With MLBPA members currently locked out of Spring Training and team facilities, the union has set up a facility in Arizona so that players can attempt to replicate a normal spring training experience. Susan Slusser of the San Francisco Chronicle takes a look at the situation, which includes some surreal details, such as softball, pickleball players and children also making use of the equipment near the MLB players. “The Players Association has done an incredible job setting this up,” Nico Hoerner says about the setup. “Hopefully, more players start showing up, because it’s about as nice a place as I’ve ever worked out.” As noted by Slusser, Kyle Hendricks, Shane Bieber and Mark Melancon are just some of the other big leaguers present there.
Elsewhere, Alex Wood is working out in Georgia with his fellow Giant and battery mate Joey Bart. With no firm timeline on when Spring Training or the regular season will get started, it makes it difficult for players to decide how to prepare. “I’m slowly ramping up,” Wood said. “I’m going to continue to build volume in hopes that in the next two weeks or so we hopefully get a deal. Once we head to camp, I should be ready to get in games pretty quickly.” Hoerner similarly feels he won’t be far from readiness once the lockout is over. “Give me my 30 at-bats and I’ll be ready to go,” he said.
Elsewhere around the league…
- Marc Topkin of the Tampa Bay Times takes a look at the trajectory of right-handed pitching prospect Taj Bradley, who was selected by the Rays in the 5th round of the 2018 draft, when he was still a teenager. “I remember when Taj Bradley showed up on campus when he was 17 years old, and I think he was throwing 86, 87, 88 (mph),” minor-league field coordinator Michael Johns said. “We’re all kind of scratching our heads like, ‘Ooookaaaay.'” But Bradley took a huge step forward in 2021, logging 103 1/3 innings between A-ball and High-A, with an ERA of just 1.83, along with an excellent 31% strikeout rate and 7.8% walk rate. Based on that performance, he’s now considered the #58 prospect in the game by Baseball America. Bradley tells Topkin about the steps he’s taken to get where he is today, which includes keeping a journal of his progress. “I just start off with a quick, like, ‘You had a great game. You had a good outing. This is what you did well. You’ve been working on this. You did it. You succeeded,'” Bradley says. “And maybe with, like 0-2 pitches or put-away pitches or my cutter, just the development of it — not a con so much as improvements need to be made.” Bradley is not yet on the Rays’ 40-man roster, meaning he will be able to continue his development in game settings when the minor leagues begin in April, even if the lockout were to linger beyond that time.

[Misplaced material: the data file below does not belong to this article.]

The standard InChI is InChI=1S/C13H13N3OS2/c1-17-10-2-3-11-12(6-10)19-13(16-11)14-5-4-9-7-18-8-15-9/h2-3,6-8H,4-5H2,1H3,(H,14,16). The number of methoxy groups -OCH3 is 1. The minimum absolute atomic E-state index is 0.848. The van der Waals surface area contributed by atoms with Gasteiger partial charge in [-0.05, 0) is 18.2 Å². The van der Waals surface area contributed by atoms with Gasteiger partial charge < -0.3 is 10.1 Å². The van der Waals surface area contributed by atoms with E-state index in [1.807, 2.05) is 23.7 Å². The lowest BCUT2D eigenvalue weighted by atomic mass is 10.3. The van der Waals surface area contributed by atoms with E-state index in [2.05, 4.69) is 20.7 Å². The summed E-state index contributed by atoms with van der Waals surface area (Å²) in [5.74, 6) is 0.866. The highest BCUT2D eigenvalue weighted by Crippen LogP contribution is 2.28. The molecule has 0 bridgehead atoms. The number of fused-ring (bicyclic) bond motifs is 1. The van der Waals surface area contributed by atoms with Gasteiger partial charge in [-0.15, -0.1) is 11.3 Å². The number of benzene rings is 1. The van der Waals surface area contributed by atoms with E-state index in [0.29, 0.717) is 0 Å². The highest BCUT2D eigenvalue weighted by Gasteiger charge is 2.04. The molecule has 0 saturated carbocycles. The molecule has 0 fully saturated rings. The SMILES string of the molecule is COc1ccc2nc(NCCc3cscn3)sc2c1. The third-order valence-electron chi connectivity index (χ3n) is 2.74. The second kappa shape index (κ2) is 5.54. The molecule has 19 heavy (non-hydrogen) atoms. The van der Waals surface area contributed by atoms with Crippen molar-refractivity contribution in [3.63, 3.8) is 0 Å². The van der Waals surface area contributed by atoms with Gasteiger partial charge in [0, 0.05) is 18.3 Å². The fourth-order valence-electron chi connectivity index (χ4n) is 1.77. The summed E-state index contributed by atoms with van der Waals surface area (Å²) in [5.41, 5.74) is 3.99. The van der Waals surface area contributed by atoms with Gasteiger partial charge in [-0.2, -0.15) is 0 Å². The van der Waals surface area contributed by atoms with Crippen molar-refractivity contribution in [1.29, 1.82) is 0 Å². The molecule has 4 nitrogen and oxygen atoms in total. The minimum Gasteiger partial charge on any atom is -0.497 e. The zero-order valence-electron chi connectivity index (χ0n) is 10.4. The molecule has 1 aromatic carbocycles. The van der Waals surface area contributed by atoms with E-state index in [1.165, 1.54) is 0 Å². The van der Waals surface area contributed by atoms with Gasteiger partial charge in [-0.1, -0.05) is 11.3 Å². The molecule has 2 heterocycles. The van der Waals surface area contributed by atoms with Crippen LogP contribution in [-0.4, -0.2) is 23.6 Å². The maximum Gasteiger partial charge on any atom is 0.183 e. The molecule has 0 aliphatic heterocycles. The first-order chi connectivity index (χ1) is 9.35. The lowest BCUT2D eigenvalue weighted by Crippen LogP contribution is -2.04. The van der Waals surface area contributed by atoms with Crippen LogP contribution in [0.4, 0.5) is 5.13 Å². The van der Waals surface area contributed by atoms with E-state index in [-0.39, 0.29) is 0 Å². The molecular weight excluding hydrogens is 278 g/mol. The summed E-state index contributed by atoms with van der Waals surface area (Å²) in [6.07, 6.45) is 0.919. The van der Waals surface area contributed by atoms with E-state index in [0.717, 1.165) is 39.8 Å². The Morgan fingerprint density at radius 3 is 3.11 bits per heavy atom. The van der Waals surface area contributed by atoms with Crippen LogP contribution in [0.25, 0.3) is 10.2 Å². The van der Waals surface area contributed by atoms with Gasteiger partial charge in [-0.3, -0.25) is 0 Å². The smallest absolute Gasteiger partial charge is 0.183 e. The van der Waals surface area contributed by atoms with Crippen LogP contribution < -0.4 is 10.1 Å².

- Like Bradley, Adam Kloffenstein was also selected by an AL East team in the 2018 draft, when the Blue Jays drafted him in the third round. But unlike Bradley, Kloffenstein had a miserable season in 2021, putting up an ERA of 6.22 in 101 1/3 innings at High-A. Keegan Matheson of MLB.com spoke to Kloffenstein about getting over the disappointing results of last year and moving into the future. “I was young when I was drafted. I’ve always been blessed, always been successful in this game — which has made it a lot of fun,” Kloffenstein said. “Last year, I didn’t have as much fun… Obviously, I’m bummed out about the season. I’m 20, 21 years old, and we’re going to look back on this in a couple years and it’s going to be the most important season I ever had.” Prospect evaluators have pointed out that the Blue Jays’ system is lacking in upper level pitching prospects, now that Alek Manoah has graduated to the big league team. If Kloffenstein can right the ship in 2022, he could potentially fill that hole for the organization. Having not yet landed a roster spot, Kloffenstein will be unaffected by the lockout, with Matheson noting that he could start the season in the rotation of the Double-A New Hampshire Fisher Cats.